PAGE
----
Do you believe John Beilein’s ‘slugs’ explanation? Tristan Thompson sidesteps question

John Beilein and Tristan Thompson
David Liam Kyle/NBAE via Getty Images
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DETROIT – Six Cavaliers players addressed John Beilein’s thugs-slugs jumble yesterday. Five offered clear support of their coach for this volatile situation.

The exception: Tristan Thompson.

“At the end of the day, he’s our head coach,” Thompson said after Cleveland’s win over the Pistons last night. “We’re the players, and have to go out there and play and do our job at the end of the day. So, that’s all that matters.”

Beilein apologized to the Cavs both individually and collectively after the film session on Wednesday, when he called players “thugs” but later said he misspoke and meant to use the word “slugs.” Did Beilein’s explanation help motivate and focus the team for Detroit? Thompson: “Coach’s job is to give us the scout and the game plan. But we don’t need no coaches at all to motivate us. Us as players, we motivate each other.”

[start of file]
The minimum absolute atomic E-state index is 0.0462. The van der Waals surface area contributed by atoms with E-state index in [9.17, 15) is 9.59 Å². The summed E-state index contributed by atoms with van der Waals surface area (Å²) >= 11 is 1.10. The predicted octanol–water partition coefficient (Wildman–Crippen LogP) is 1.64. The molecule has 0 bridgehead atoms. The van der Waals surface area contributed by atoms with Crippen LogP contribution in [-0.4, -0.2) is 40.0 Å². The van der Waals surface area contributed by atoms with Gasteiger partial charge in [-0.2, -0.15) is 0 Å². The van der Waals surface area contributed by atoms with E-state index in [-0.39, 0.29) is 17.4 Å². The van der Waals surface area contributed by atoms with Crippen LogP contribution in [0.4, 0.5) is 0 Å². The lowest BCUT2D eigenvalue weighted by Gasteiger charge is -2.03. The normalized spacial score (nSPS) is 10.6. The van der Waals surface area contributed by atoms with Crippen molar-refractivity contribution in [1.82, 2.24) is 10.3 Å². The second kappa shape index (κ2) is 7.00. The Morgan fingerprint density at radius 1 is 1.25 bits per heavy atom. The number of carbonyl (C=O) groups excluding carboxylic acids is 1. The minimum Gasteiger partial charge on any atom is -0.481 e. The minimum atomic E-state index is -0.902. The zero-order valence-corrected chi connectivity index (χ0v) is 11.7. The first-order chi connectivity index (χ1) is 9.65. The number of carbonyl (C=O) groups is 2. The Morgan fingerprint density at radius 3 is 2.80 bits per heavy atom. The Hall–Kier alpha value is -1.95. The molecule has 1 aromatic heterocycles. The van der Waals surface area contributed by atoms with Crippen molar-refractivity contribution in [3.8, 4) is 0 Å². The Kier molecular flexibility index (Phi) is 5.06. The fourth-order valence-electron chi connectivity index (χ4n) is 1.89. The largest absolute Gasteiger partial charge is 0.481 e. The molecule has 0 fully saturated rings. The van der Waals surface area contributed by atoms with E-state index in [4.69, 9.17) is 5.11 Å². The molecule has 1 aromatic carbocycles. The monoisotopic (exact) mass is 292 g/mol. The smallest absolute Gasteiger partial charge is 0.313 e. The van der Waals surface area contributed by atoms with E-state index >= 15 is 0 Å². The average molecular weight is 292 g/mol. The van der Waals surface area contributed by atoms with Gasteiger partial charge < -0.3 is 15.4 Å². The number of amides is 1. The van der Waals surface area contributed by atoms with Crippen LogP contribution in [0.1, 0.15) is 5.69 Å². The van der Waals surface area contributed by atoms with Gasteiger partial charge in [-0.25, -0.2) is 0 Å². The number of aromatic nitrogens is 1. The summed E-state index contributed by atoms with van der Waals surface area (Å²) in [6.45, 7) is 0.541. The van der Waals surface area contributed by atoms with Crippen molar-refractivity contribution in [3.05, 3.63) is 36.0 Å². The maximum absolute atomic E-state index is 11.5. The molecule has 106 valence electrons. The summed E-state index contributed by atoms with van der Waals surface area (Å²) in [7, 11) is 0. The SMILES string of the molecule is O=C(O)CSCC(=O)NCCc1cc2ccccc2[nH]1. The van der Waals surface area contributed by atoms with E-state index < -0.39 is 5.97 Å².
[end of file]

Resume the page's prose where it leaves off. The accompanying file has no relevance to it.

The Cavaliers will keep Beilein as coach. Can Thompson still play for him? Thompson: “Man, I’ll play anywhere. I’ll play all over the world.”

Beilein has reportedly struggled to connect with the Cavs. Does Thompson need anything different from his coach? Thompson: “As long as I’ve got my dogs with me every night in that huddle – what do we got, 13, 14 guys? Brought back Zo. As long I’ve got my dogs with me ready to go to war, that’s all that matters to me.”

Eventually, I flatly asked Thompson whether he believes Beilein’s explanation that he inadvertently said “thugs” while intending to say “slugs.”